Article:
JoHannah Reardon writes of being a little girl not raised attending church. “Therefore Christmas was a family time, but not a time to consider what it meant that Christ was born in Bethlehem. As a teenager, I remember going to a friend’s house during Advent. After dinner, the father of the family read a passage from Luke 1 and lit another candle on their Advent wreath. This had such a profound impact on me that I wanted to weep. I think his own children were rather bored, since they’d heard it countless times before, but I thought it was wonderful. I vowed that when I had a family, we would have a similar tradition, and it was always my favorite part of Christmas when my children were young and at home.”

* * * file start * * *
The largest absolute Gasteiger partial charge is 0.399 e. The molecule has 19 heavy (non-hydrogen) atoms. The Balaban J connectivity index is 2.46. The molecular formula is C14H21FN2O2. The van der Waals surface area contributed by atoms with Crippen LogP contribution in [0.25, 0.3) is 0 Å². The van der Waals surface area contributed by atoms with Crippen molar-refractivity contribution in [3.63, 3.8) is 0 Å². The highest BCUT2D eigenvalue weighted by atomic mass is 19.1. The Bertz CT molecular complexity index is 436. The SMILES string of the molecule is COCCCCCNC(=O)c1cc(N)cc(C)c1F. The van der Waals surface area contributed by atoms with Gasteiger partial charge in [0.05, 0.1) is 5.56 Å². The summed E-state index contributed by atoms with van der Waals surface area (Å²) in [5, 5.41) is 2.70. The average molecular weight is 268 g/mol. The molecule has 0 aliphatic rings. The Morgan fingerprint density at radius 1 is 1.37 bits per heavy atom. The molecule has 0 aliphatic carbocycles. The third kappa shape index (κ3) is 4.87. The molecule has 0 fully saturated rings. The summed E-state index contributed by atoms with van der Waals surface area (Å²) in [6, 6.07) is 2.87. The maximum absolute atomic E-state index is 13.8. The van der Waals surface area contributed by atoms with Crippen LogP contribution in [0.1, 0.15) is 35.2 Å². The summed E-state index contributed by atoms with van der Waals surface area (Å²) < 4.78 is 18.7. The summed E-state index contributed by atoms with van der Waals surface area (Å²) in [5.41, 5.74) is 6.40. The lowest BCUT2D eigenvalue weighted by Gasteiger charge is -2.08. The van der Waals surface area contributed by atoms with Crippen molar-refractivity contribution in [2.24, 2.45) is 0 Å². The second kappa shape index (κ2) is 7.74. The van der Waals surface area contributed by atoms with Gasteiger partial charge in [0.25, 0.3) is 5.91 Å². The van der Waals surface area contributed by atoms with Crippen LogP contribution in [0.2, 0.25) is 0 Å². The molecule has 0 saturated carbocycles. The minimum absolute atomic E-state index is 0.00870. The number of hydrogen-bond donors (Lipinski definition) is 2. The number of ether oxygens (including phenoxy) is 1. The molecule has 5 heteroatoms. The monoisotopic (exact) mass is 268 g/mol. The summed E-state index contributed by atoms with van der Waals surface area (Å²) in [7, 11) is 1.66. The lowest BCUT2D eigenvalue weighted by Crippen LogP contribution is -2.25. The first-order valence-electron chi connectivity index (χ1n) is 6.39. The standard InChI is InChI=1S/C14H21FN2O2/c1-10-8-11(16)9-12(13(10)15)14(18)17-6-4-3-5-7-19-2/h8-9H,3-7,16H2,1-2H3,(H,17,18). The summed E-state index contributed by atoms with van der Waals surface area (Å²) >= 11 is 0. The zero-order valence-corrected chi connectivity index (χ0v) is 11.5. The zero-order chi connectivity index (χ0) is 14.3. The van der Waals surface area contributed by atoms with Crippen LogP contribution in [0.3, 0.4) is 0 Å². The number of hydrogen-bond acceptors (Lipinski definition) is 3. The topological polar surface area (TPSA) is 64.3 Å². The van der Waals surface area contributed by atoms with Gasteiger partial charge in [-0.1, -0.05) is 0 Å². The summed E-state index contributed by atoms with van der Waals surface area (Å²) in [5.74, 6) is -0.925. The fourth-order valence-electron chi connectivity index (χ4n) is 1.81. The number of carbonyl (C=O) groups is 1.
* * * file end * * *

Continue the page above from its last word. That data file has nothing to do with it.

We have four weeks beginning this Sunday, Dec. 3, to consider what it means that Christ was born in Bethlehem. It is called Advent from Latin roots meaning “coming”. God became fully human while retaining 100% of His divinity when Jesus was born in a manger in Bethlehem.
Traditionally, it has been celebrated with prayer and fasting, which is why it is known as the “little Lent.” Hardly what we think of today with sweets, parties, and more dessert. Will December be a mad rush to decorate, buy presents, eat as much as we can, and party wherever invited only? It can be fun and so much more.
I hope you, too, are focusing on the astounding fact that God became man so that we could be reconciled to him. Rejoice in this good news that never grows old! And, invite others like the young JoHannah to join your family and church family in celebrating the coming of Jesus at Christmas when God changed everything!